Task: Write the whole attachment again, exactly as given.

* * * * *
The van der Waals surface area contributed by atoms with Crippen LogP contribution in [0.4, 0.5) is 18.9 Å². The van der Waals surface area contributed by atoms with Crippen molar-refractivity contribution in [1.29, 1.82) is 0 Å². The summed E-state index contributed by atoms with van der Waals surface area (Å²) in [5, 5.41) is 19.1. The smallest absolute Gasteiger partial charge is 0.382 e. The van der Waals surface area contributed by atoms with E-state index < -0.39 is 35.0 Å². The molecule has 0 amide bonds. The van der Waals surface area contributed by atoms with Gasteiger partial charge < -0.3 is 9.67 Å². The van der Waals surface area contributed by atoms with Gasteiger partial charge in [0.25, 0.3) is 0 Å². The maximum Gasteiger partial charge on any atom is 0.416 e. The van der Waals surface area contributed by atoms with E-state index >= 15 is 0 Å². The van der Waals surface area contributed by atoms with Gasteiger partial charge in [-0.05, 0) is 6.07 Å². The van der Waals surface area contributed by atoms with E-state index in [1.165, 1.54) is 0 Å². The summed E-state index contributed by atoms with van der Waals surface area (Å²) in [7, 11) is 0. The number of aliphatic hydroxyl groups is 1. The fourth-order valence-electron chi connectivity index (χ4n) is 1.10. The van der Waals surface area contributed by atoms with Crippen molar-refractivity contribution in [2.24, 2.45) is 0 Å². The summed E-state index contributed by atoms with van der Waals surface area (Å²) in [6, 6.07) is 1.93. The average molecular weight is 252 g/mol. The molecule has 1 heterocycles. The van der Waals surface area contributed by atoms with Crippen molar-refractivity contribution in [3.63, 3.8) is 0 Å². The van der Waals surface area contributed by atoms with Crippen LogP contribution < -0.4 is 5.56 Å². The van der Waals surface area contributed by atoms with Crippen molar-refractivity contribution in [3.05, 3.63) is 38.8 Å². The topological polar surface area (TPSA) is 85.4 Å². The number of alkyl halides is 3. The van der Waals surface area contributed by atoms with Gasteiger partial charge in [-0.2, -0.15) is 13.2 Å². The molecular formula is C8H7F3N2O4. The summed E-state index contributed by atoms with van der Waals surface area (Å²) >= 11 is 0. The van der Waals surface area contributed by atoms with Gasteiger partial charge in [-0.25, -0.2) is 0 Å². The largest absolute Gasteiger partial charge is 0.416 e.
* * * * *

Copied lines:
The van der Waals surface area contributed by atoms with Crippen LogP contribution in [0.4, 0.5) is 18.9 Å². The van der Waals surface area contributed by atoms with Crippen molar-refractivity contribution in [1.29, 1.82) is 0 Å². The summed E-state index contributed by atoms with van der Waals surface area (Å²) in [5, 5.41) is 19.1. The smallest absolute Gasteiger partial charge is 0.382 e. The van der Waals surface area contributed by atoms with E-state index < -0.39 is 35.0 Å². The molecule has 0 amide bonds. The van der Waals surface area contributed by atoms with Gasteiger partial charge < -0.3 is 9.67 Å². The van der Waals surface area contributed by atoms with Gasteiger partial charge in [0.25, 0.3) is 0 Å². The maximum Gasteiger partial charge on any atom is 0.416 e. The van der Waals surface area contributed by atoms with E-state index >= 15 is 0 Å². The van der Waals surface area contributed by atoms with Gasteiger partial charge in [-0.05, 0) is 6.07 Å². The van der Waals surface area contributed by atoms with E-state index in [1.165, 1.54) is 0 Å². The summed E-state index contributed by atoms with van der Waals surface area (Å²) in [7, 11) is 0. The number of aliphatic hydroxyl groups is 1. The fourth-order valence-electron chi connectivity index (χ4n) is 1.10. The van der Waals surface area contributed by atoms with Crippen molar-refractivity contribution in [2.24, 2.45) is 0 Å². The summed E-state index contributed by atoms with van der Waals surface area (Å²) in [6, 6.07) is 1.93. The average molecular weight is 252 g/mol. The molecule has 1 heterocycles. The van der Waals surface area contributed by atoms with Crippen molar-refractivity contribution in [3.63, 3.8) is 0 Å². The van der Waals surface area contributed by atoms with Crippen LogP contribution < -0.4 is 5.56 Å². The van der Waals surface area contributed by atoms with Crippen molar-refractivity contribution in [3.05, 3.63) is 38.8 Å². The topological polar surface area (TPSA) is 85.4 Å². The number of alkyl halides is 3. The van der Waals surface area contributed by atoms with Gasteiger partial charge in [-0.2, -0.15) is 13.2 Å². The molecular formula is C8H7F3N2O4. The summed E-state index contributed by atoms with van der Waals surface area (Å²) >= 11 is 0. The van der Waals surface area contributed by atoms with Gasteiger partial charge in [-0.25, -0.2) is 0 Å². The largest absolute Gasteiger partial charge is 0.416 e.